Venezuela is Said to Map Caribbean as Tension with Exxon Grows

  • Jan 11, 2019
  • Oil & Gas People

Venezuela will remap its Caribbean oil and gas prospects in a move that could further stoke a century-long border dispute with Guyana and collide with Exxon Mobil Corp.’s venture in the region, people with knowledge of the plan said.

The seismic survey is planned for the coming months and will include an eastern area of Venezuela that borders Guyana, the people said, asking not to be named because the plan isn’t public. Officials at state-owned Petroleos de Venezuela SA, or PDVSA, declined to comment.

Venezuela reignited the old border dispute last month after intercepting two ships conducting seismic studies for Exxon as the oil major prepares to develop giant deep-water reserves off the coast of Guyana. Venezuela has mapped its offshore territory for oil deposits in the past, but some areas remain uncharted. The new survey will also include areas bordering Caribbean islands such as Grenada and Saint Vincent.

“More surveys are pending to identify commercially viable options for gas,” said Antero Alvarado, a managing partner at consulting firm Gas Energy Latin America. “Past PDVSA studies ignored identifying gas deposits because the focus was always on oil.’’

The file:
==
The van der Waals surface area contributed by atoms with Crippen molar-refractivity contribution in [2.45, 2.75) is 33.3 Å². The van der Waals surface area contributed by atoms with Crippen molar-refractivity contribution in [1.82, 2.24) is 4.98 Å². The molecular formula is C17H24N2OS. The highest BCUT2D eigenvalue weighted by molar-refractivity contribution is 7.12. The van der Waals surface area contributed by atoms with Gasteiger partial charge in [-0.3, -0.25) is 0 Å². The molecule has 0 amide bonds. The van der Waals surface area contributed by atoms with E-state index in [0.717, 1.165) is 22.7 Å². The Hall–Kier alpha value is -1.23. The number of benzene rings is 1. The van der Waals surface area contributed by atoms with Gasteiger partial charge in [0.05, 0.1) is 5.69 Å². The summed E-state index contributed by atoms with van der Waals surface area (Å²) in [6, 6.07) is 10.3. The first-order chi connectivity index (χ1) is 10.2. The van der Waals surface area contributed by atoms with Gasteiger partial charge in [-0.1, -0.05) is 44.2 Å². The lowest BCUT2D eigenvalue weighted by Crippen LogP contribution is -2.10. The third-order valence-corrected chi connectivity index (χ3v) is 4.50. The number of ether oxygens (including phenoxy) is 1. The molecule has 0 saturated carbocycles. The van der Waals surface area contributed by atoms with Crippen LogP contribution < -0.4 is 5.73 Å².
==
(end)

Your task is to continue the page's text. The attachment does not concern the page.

Following an encounter last month with the Venezuelan navy, one of the two ships hired by Exxon will conduct seismic surveys in Guyanese waters away from the border, while the other will no longer be used, the Irving, Texas-based company said Monday.

Guyana, which has U.S. backing for its ownership claim over the waters, said Venezuela broke international law. Venezuelan President Nicolas Maduro has said the territory belongs to his country and vowed to defend it “at any cost.”

Maduro issued a decree a week after the interception stating Venezuela’s continental shelf is open for oil exploration, although no investment plans have been announced for the area yet.

PDVSA’s offshore division produces mainly gas from the western coast in a partnership with Italy’s ENI SpA. It also has several inactive oil and gas projects in the east, near Trinidad and Tobago and Guyana. Three of them are in partnerships with Norway’s Equinor ASA, Chevron Corp. and France’s Total SA.